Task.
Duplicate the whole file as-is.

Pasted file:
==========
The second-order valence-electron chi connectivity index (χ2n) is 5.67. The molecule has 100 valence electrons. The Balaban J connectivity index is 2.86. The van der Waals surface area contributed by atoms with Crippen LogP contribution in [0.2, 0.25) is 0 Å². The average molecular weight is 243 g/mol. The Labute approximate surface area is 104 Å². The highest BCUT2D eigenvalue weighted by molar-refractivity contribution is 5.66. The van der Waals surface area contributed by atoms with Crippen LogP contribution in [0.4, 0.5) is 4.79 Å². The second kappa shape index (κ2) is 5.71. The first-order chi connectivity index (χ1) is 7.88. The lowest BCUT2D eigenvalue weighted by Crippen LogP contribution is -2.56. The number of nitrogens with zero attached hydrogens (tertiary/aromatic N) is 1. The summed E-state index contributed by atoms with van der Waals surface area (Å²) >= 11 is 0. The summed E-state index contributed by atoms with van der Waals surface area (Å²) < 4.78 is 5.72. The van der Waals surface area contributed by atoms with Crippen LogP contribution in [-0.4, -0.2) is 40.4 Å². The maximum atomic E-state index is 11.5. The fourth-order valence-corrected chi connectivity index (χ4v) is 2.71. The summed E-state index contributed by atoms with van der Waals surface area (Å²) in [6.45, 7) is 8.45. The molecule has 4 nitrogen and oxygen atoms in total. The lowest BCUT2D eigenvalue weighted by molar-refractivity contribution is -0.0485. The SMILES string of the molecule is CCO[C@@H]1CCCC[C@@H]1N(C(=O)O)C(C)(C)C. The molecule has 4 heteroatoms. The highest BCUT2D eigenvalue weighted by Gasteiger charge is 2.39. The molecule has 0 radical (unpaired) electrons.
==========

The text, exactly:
The second-order valence-electron chi connectivity index (χ2n) is 5.67. The molecule has 100 valence electrons. The Balaban J connectivity index is 2.86. The van der Waals surface area contributed by atoms with Crippen LogP contribution in [0.2, 0.25) is 0 Å². The average molecular weight is 243 g/mol. The Labute approximate surface area is 104 Å². The highest BCUT2D eigenvalue weighted by molar-refractivity contribution is 5.66. The van der Waals surface area contributed by atoms with Crippen LogP contribution in [0.4, 0.5) is 4.79 Å². The second kappa shape index (κ2) is 5.71. The first-order chi connectivity index (χ1) is 7.88. The lowest BCUT2D eigenvalue weighted by Crippen LogP contribution is -2.56. The number of nitrogens with zero attached hydrogens (tertiary/aromatic N) is 1. The summed E-state index contributed by atoms with van der Waals surface area (Å²) >= 11 is 0. The summed E-state index contributed by atoms with van der Waals surface area (Å²) < 4.78 is 5.72. The van der Waals surface area contributed by atoms with Crippen LogP contribution in [-0.4, -0.2) is 40.4 Å². The maximum atomic E-state index is 11.5. The fourth-order valence-corrected chi connectivity index (χ4v) is 2.71. The summed E-state index contributed by atoms with van der Waals surface area (Å²) in [6.45, 7) is 8.45. The molecule has 4 nitrogen and oxygen atoms in total. The lowest BCUT2D eigenvalue weighted by molar-refractivity contribution is -0.0485. The SMILES string of the molecule is CCO[C@@H]1CCCC[C@@H]1N(C(=O)O)C(C)(C)C. The molecule has 4 heteroatoms. The highest BCUT2D eigenvalue weighted by Gasteiger charge is 2.39. The molecule has 0 radical (unpaired) electrons.